“A writer as well as visual artist, Mercedes Helnwein does not so much tell stories or even capture moments in her drawings as she triggers possibilities—the possibilities being vaguely unlikely, vaguely unsavory, and not-so-vaguely menacing, rather like inverse Magrittes. Helnwein’s basic ingredient is the fully, fashionably, clothed human figure, more often than not regarding the viewer or about to; occupying a peculiarly lit, but familiar space, they are shown engaged in a solipsistic soliloquy— self-absorbed and drenched in an almost urgent ennui—with someone and/or something else. The something else is never a weapon, and the someone else never seems to be a love interest or BFF, so the narrative tension keeps to a simmer. But that tension is the more pervasive for its very indirection and indefinability…”
-Peter Frank for Art Ltd
Mercedes Helnwein was born in Vienna, Austria, daughter to Austrian artist Gottfried Helnwein.
She moved to Ireland with her family in her teens, where she spent her teens drawing and writing. Undamaged by art schools, outside opinions, peers or fads, she developed a visual style inspired by entirely personal influences which range from Southern Gothic traditions to the cartoons of Robert Crumb, to nineteenth Century Russian literature, American motel culture and the Delta blues.
Her first art shows were self-instigated, unorthodox one-night events in Los Angeles often with one or two other inexperienced young artists, most commonly photographer Alex Prager. Sponsored by various alcoholic beverage companies, magazines, and unlikely entities such as Land Rover, these shows generated a surprisingly genuine response in a city often criticized for its shallowness.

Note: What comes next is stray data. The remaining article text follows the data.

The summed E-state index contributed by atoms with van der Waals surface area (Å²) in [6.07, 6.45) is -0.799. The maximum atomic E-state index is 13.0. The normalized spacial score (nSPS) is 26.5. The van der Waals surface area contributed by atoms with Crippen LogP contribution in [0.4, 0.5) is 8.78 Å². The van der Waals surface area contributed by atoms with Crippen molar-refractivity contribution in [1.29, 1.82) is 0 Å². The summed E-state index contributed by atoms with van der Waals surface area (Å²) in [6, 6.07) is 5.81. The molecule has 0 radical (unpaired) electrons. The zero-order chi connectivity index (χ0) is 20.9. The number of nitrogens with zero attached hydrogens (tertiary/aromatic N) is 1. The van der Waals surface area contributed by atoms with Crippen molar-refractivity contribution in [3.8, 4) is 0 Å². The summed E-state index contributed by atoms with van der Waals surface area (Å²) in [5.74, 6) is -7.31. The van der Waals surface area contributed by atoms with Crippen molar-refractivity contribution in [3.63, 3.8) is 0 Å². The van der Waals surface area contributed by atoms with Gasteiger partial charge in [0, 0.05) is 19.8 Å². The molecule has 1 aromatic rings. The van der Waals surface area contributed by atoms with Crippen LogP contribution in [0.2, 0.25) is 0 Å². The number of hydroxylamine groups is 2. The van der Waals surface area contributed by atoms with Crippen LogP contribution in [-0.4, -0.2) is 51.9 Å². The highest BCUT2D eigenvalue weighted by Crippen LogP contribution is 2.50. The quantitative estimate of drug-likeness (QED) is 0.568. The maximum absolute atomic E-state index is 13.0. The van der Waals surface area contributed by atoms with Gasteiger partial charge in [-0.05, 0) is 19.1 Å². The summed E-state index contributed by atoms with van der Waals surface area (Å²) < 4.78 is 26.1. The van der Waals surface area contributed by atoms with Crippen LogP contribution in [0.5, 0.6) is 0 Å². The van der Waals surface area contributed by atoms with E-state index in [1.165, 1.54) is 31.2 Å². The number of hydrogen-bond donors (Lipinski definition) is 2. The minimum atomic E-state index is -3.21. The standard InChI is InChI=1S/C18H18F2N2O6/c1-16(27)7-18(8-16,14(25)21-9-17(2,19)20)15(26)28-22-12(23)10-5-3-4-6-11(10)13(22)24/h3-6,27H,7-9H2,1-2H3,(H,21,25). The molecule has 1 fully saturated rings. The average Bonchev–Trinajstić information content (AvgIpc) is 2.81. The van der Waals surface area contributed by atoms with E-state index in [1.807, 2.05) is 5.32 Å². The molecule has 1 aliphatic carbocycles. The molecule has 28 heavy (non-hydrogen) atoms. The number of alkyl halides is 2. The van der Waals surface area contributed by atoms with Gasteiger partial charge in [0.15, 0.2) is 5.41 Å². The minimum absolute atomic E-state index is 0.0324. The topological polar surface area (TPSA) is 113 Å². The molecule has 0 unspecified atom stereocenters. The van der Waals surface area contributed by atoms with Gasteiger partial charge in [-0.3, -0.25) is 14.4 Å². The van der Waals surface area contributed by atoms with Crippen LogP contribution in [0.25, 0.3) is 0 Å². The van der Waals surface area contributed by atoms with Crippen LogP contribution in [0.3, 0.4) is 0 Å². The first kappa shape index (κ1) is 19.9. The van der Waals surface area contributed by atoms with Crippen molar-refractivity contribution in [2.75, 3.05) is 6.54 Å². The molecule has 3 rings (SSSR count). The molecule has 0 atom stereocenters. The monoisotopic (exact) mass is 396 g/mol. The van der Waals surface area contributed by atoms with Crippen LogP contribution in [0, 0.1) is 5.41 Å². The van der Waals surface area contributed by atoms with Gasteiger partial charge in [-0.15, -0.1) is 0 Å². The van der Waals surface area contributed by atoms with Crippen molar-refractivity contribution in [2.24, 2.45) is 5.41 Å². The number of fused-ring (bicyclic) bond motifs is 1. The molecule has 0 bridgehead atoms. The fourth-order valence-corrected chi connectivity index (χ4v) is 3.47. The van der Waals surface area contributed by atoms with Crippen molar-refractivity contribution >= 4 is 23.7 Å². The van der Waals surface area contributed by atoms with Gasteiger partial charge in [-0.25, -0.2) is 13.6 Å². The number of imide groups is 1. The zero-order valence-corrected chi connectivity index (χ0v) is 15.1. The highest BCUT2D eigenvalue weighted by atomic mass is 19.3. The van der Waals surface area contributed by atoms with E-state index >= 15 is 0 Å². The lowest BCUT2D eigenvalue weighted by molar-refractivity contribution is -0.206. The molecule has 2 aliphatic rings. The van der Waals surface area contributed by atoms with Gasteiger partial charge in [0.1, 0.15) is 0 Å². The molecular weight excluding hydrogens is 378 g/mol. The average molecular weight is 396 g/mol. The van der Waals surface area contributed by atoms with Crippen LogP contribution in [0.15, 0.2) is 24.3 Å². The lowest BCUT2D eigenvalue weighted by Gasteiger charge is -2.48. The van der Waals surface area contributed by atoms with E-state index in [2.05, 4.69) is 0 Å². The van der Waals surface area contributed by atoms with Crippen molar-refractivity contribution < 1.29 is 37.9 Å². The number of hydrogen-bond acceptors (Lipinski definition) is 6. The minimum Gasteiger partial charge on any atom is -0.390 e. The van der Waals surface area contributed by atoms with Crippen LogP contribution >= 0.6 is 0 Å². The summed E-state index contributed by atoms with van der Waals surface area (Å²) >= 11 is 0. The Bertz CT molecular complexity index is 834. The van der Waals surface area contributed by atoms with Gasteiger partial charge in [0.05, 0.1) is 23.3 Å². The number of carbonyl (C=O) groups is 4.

Working with media ranging from black pencil, oil pastel, oil paints, film, choreography, fashion and music, her work has spread into many different realms and has brought about collaborations for films with fashion labels (such as Orla Kiely), contributing album artwork for artists like Beck, as well as regular film collaborations with her brother, composer Ali Helnwein.
Since her start as an artist in L.A., her work has been exhibited regularly throughout the U.S. and Europe. 2010 her exhibition “Whistling Past the Graveyard” was exhibited in London and bought up by Damien Hirst.
Her novel “The Potential Hazards of Hester Day” was published by Simon & Schuster in 2008, and in French by La Belle Colére in 2014 as “La Ballade d’Hester Day”.
Mercedes Helnwein currently lives and works in downtown Los Angeles and Ireland.